NASA has set up a "rapid response system" to pick the best candidates for its ambitious asteroid-capture mission.
The space agency aims to use a robotic spacecraft to haul a near-Earth asteroid into a stable lunar orbit, where astronauts would visit it in the future. It's not as easy as just picking a space rock and going, however. Many asteroids are too big to be moved easily or are in unstable orbits. Others are too distant for telescopes to figure out what they're made of, which could make them unsuitable candidates.
"There are other elements involved, but if size were the only factor, we'd be looking for an asteroid smaller than about 40 feet (12 meters) across," Paul Chodas, a senior scientist in the Near-Earth Object Program Office at NASA's Jet Propulsion Laboratory (JPL) in California, said in a a statement. [NASA's Asteroid-Capture Mission in Pictures]
"There are hundreds of millions of objects out there in this size range, but they are small and don't reflect a lot of sunlight, so they can be hard to spot," Chodas added. "The best time to discover them is when they are brightest, when they are close to Earth."
Asteroids hit the headlines in a big way a year ago, when a space rock broke up over Chelyabinsk, Russia, injuring 1,500 people. Since the Russian meteor explosion, space agencies worldwide have stepped up the search for space rocks that are potentially hazardous to Earth.
NASA is billing the asteroid-capture mission as one step in that process, arguing that the effort could help test out processes to move a threatening rock out of its Earth-crossing orbit.
To ferret out the best candidates, NASA has a relatively new screening process in place that plumbs a database of "small bodies" discovered near Earth. Asteroids are typically found by astronomers, who then pass on the information to the Minor Planet Center in Cambridge, Mass. Researchers at JPL use this database to update their own information.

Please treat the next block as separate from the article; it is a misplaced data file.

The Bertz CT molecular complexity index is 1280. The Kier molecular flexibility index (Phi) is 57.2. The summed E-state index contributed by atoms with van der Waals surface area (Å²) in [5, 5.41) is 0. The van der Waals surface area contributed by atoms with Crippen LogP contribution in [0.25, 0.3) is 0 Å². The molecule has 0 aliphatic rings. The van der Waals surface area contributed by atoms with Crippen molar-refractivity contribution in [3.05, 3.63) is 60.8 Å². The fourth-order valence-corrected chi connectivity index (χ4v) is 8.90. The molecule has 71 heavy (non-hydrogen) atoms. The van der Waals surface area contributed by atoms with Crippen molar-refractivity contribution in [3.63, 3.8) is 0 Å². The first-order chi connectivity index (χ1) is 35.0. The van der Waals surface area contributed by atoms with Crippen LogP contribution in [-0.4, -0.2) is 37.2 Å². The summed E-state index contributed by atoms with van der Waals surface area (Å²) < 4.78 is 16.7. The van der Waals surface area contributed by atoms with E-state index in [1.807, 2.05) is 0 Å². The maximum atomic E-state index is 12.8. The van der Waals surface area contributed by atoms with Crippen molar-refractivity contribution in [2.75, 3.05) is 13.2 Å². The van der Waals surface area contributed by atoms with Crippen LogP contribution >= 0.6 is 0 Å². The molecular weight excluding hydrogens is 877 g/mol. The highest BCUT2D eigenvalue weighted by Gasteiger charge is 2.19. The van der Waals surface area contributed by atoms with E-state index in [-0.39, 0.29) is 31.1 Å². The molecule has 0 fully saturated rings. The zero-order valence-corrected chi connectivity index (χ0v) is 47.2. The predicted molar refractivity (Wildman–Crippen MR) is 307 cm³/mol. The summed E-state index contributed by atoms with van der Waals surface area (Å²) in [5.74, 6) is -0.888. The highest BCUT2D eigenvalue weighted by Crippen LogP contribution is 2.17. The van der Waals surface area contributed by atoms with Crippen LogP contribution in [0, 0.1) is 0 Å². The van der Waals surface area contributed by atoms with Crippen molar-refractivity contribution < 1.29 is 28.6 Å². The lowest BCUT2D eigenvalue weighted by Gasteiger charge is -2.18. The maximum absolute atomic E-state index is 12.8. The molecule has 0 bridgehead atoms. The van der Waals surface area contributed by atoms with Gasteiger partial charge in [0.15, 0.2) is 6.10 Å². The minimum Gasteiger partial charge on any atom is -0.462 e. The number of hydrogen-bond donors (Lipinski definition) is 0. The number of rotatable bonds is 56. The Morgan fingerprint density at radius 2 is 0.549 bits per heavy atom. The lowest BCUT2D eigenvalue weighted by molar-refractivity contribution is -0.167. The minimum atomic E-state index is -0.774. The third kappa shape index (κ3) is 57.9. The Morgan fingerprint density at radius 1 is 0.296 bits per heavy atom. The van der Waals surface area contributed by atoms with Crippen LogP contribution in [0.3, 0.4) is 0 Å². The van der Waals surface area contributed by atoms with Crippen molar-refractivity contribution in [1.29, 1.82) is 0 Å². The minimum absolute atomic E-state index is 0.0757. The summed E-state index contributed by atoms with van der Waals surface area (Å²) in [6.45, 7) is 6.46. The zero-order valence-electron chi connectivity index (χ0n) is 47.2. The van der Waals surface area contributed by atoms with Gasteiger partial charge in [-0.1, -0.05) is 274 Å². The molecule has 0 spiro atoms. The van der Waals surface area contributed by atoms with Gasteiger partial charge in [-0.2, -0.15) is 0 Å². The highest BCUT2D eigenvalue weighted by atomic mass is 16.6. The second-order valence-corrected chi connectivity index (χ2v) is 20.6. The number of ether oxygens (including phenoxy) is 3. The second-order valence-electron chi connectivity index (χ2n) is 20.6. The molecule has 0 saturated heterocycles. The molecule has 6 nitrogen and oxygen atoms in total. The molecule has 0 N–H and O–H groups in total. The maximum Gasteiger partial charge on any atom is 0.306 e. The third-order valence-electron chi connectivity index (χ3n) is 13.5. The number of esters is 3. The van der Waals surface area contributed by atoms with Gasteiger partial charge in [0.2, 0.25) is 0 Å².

"If an asteroid looks as if it could meet the criteria of size and orbit, our automated system sends us an email with the subject 'New ARM Candidate,' " Chodas said. "When that happens, and it has happened several dozen times since we implemented the system in March of 2013, I know we'll have a busy day."
NASA needs to move quickly when one of these candidates is found, because newly spotted near-Earth objects are usually visible in telescopes for just a few days before they move out of range. If the telescopes are available, NASA uses two massive radar observatories — the Deep Space Network station at Goldstone, Calif., and the Arecibo Observatory in Puerto Rico — to get more details on size and rotation.
Sometimes, other observatories are used to chart the asteroid's path in space. The NASA-funded Infrared Telescope Facility in Mauna Kea, Hawaii, if it's available, can provide information on the asteroid's composition. Another potential helper is NASA's reactivated NEOWISE spacecraft, whose new mission is to track asteroids that pass close to Earth.
While only about two potential candidates are discovered every year through this process, NASA estimates it could increase this to at least four if several more "imaging assets" come online as expected, such as an upgrade to the NASA-funded Catalina Sky Survey in Arizona.
The agency currently spends $20 million annually seeking dangerous space rocks in its Near Earth Observation Program. NASA's 2014 budget request has $105 million for the asteroid capture and redirection project, some of which will go toward seeking partnerships for the venture.